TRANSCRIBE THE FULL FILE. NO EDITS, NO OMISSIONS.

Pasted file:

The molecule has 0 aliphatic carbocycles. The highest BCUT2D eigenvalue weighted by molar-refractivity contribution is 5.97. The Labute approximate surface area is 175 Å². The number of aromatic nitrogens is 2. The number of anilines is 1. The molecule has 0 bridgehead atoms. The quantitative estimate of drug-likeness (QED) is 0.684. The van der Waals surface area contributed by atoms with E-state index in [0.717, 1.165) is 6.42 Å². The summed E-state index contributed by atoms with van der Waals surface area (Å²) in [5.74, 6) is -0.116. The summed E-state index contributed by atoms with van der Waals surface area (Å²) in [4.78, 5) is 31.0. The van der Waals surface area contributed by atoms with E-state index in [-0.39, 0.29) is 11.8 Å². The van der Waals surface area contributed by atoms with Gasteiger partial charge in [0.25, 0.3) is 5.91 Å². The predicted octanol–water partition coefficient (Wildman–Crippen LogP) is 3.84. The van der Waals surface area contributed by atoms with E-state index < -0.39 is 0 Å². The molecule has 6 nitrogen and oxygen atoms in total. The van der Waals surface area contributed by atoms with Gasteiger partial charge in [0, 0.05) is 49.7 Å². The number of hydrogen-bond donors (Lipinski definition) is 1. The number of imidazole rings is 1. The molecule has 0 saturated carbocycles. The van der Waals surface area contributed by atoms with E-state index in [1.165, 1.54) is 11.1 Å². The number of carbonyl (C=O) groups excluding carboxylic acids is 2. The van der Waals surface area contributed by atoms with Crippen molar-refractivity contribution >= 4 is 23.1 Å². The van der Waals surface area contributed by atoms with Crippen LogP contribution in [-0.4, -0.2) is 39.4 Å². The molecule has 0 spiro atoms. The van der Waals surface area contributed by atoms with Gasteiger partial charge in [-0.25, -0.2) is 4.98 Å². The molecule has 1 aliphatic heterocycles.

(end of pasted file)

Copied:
The molecule has 0 aliphatic carbocycles. The highest BCUT2D eigenvalue weighted by molar-refractivity contribution is 5.97. The Labute approximate surface area is 175 Å². The number of aromatic nitrogens is 2. The number of anilines is 1. The molecule has 0 bridgehead atoms. The quantitative estimate of drug-likeness (QED) is 0.684. The van der Waals surface area contributed by atoms with E-state index in [0.717, 1.165) is 6.42 Å². The summed E-state index contributed by atoms with van der Waals surface area (Å²) in [5.74, 6) is -0.116. The summed E-state index contributed by atoms with van der Waals surface area (Å²) in [4.78, 5) is 31.0. The van der Waals surface area contributed by atoms with E-state index in [-0.39, 0.29) is 11.8 Å². The van der Waals surface area contributed by atoms with Gasteiger partial charge in [0.25, 0.3) is 5.91 Å². The predicted octanol–water partition coefficient (Wildman–Crippen LogP) is 3.84. The van der Waals surface area contributed by atoms with E-state index < -0.39 is 0 Å². The molecule has 6 nitrogen and oxygen atoms in total. The van der Waals surface area contributed by atoms with Gasteiger partial charge in [0, 0.05) is 49.7 Å². The number of hydrogen-bond donors (Lipinski definition) is 1. The number of imidazole rings is 1. The molecule has 0 saturated carbocycles. The van der Waals surface area contributed by atoms with E-state index in [1.165, 1.54) is 11.1 Å². The number of carbonyl (C=O) groups excluding carboxylic acids is 2. The van der Waals surface area contributed by atoms with Crippen molar-refractivity contribution >= 4 is 23.1 Å². The van der Waals surface area contributed by atoms with Crippen LogP contribution in [-0.4, -0.2) is 39.4 Å². The molecule has 0 spiro atoms. The van der Waals surface area contributed by atoms with Gasteiger partial charge in [-0.25, -0.2) is 4.98 Å². The molecule has 1 aliphatic heterocycles.